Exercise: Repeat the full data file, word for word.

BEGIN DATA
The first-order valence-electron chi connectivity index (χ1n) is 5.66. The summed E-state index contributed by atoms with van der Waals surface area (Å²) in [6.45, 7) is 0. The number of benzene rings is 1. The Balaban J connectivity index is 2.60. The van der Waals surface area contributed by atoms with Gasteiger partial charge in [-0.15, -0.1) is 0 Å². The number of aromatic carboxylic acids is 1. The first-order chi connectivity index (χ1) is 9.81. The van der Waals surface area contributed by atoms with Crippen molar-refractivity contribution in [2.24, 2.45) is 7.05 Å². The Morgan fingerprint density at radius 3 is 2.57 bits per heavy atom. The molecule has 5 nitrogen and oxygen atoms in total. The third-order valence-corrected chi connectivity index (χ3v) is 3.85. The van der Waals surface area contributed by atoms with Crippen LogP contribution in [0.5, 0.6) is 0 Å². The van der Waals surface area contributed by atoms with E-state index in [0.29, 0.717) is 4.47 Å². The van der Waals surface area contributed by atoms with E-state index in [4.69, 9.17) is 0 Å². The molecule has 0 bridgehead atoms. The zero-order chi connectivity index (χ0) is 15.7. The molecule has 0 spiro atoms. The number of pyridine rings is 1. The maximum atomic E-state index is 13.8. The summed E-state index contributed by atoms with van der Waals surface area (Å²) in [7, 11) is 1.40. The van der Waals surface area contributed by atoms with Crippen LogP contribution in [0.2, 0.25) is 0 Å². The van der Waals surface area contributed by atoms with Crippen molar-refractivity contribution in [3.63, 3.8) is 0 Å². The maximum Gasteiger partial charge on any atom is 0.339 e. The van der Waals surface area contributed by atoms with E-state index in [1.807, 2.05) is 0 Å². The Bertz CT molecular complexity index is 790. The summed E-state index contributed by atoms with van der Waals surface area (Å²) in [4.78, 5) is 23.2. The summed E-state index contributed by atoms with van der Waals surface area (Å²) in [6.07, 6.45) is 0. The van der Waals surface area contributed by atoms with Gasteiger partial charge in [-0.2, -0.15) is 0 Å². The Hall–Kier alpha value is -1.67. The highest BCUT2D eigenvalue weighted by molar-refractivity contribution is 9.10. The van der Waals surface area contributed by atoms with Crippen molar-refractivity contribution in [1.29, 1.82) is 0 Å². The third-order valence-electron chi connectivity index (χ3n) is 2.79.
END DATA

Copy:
The first-order valence-electron chi connectivity index (χ1n) is 5.66. The summed E-state index contributed by atoms with van der Waals surface area (Å²) in [6.45, 7) is 0. The number of benzene rings is 1. The Balaban J connectivity index is 2.60. The van der Waals surface area contributed by atoms with Gasteiger partial charge in [-0.15, -0.1) is 0 Å². The number of aromatic carboxylic acids is 1. The first-order chi connectivity index (χ1) is 9.81. The van der Waals surface area contributed by atoms with Crippen molar-refractivity contribution in [2.24, 2.45) is 7.05 Å². The Morgan fingerprint density at radius 3 is 2.57 bits per heavy atom. The molecule has 5 nitrogen and oxygen atoms in total. The third-order valence-corrected chi connectivity index (χ3v) is 3.85. The van der Waals surface area contributed by atoms with Crippen LogP contribution in [0.5, 0.6) is 0 Å². The van der Waals surface area contributed by atoms with E-state index in [0.29, 0.717) is 4.47 Å². The van der Waals surface area contributed by atoms with E-state index in [4.69, 9.17) is 0 Å². The molecule has 0 bridgehead atoms. The zero-order chi connectivity index (χ0) is 15.7. The molecule has 0 spiro atoms. The number of pyridine rings is 1. The maximum atomic E-state index is 13.8. The summed E-state index contributed by atoms with van der Waals surface area (Å²) in [7, 11) is 1.40. The van der Waals surface area contributed by atoms with Crippen LogP contribution in [0.2, 0.25) is 0 Å². The van der Waals surface area contributed by atoms with Crippen molar-refractivity contribution in [3.63, 3.8) is 0 Å². The maximum Gasteiger partial charge on any atom is 0.339 e. The van der Waals surface area contributed by atoms with E-state index in [1.807, 2.05) is 0 Å². The Bertz CT molecular complexity index is 790. The summed E-state index contributed by atoms with van der Waals surface area (Å²) in [4.78, 5) is 23.2. The summed E-state index contributed by atoms with van der Waals surface area (Å²) in [6.07, 6.45) is 0. The van der Waals surface area contributed by atoms with Gasteiger partial charge in [-0.2, -0.15) is 0 Å². The Hall–Kier alpha value is -1.67. The highest BCUT2D eigenvalue weighted by molar-refractivity contribution is 9.10. The van der Waals surface area contributed by atoms with Crippen molar-refractivity contribution in [1.29, 1.82) is 0 Å². The third-order valence-electron chi connectivity index (χ3n) is 2.79.